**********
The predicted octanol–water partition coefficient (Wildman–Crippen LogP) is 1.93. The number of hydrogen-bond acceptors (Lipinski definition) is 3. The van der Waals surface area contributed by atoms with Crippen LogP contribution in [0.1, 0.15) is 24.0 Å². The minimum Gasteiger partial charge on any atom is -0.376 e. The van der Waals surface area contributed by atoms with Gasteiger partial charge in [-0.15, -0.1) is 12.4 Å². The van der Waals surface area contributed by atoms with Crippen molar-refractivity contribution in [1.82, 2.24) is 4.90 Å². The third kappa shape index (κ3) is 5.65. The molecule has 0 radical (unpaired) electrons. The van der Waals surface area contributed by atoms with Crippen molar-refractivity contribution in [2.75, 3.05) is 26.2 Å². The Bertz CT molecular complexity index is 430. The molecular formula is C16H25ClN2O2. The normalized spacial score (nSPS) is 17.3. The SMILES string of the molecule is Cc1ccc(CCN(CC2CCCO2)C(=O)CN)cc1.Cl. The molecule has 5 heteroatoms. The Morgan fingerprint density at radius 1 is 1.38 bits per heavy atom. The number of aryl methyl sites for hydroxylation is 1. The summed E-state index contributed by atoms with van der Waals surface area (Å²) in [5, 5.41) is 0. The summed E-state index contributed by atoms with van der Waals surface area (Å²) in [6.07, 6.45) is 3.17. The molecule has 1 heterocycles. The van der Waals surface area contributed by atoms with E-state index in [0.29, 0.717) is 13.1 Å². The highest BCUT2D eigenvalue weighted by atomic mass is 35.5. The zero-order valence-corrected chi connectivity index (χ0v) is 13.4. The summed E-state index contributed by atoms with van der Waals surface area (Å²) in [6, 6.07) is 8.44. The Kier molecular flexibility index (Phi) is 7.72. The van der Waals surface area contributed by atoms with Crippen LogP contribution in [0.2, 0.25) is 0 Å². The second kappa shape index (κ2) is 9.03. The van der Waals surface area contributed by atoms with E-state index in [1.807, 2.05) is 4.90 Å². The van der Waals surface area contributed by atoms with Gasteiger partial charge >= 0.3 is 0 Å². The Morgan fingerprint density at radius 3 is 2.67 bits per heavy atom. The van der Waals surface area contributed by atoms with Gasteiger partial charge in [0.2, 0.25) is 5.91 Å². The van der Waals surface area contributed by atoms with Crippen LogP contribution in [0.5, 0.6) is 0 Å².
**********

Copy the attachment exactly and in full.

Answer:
The predicted octanol–water partition coefficient (Wildman–Crippen LogP) is 1.93. The number of hydrogen-bond acceptors (Lipinski definition) is 3. The van der Waals surface area contributed by atoms with Crippen LogP contribution in [0.1, 0.15) is 24.0 Å². The minimum Gasteiger partial charge on any atom is -0.376 e. The van der Waals surface area contributed by atoms with Gasteiger partial charge in [-0.15, -0.1) is 12.4 Å². The van der Waals surface area contributed by atoms with Crippen molar-refractivity contribution in [1.82, 2.24) is 4.90 Å². The third kappa shape index (κ3) is 5.65. The molecule has 0 radical (unpaired) electrons. The van der Waals surface area contributed by atoms with Crippen molar-refractivity contribution in [2.75, 3.05) is 26.2 Å². The Bertz CT molecular complexity index is 430. The molecular formula is C16H25ClN2O2. The normalized spacial score (nSPS) is 17.3. The SMILES string of the molecule is Cc1ccc(CCN(CC2CCCO2)C(=O)CN)cc1.Cl. The molecule has 5 heteroatoms. The Morgan fingerprint density at radius 1 is 1.38 bits per heavy atom. The number of aryl methyl sites for hydroxylation is 1. The summed E-state index contributed by atoms with van der Waals surface area (Å²) in [5, 5.41) is 0. The summed E-state index contributed by atoms with van der Waals surface area (Å²) in [6.07, 6.45) is 3.17. The molecule has 1 heterocycles. The van der Waals surface area contributed by atoms with E-state index in [0.29, 0.717) is 13.1 Å². The highest BCUT2D eigenvalue weighted by atomic mass is 35.5. The zero-order valence-corrected chi connectivity index (χ0v) is 13.4. The summed E-state index contributed by atoms with van der Waals surface area (Å²) in [6, 6.07) is 8.44. The Kier molecular flexibility index (Phi) is 7.72. The van der Waals surface area contributed by atoms with Crippen LogP contribution in [0.2, 0.25) is 0 Å². The second kappa shape index (κ2) is 9.03. The van der Waals surface area contributed by atoms with E-state index in [1.807, 2.05) is 4.90 Å². The van der Waals surface area contributed by atoms with Gasteiger partial charge >= 0.3 is 0 Å². The Morgan fingerprint density at radius 3 is 2.67 bits per heavy atom. The van der Waals surface area contributed by atoms with Gasteiger partial charge in [0.2, 0.25) is 5.91 Å². The van der Waals surface area contributed by atoms with Crippen LogP contribution in [0.5, 0.6) is 0 Å².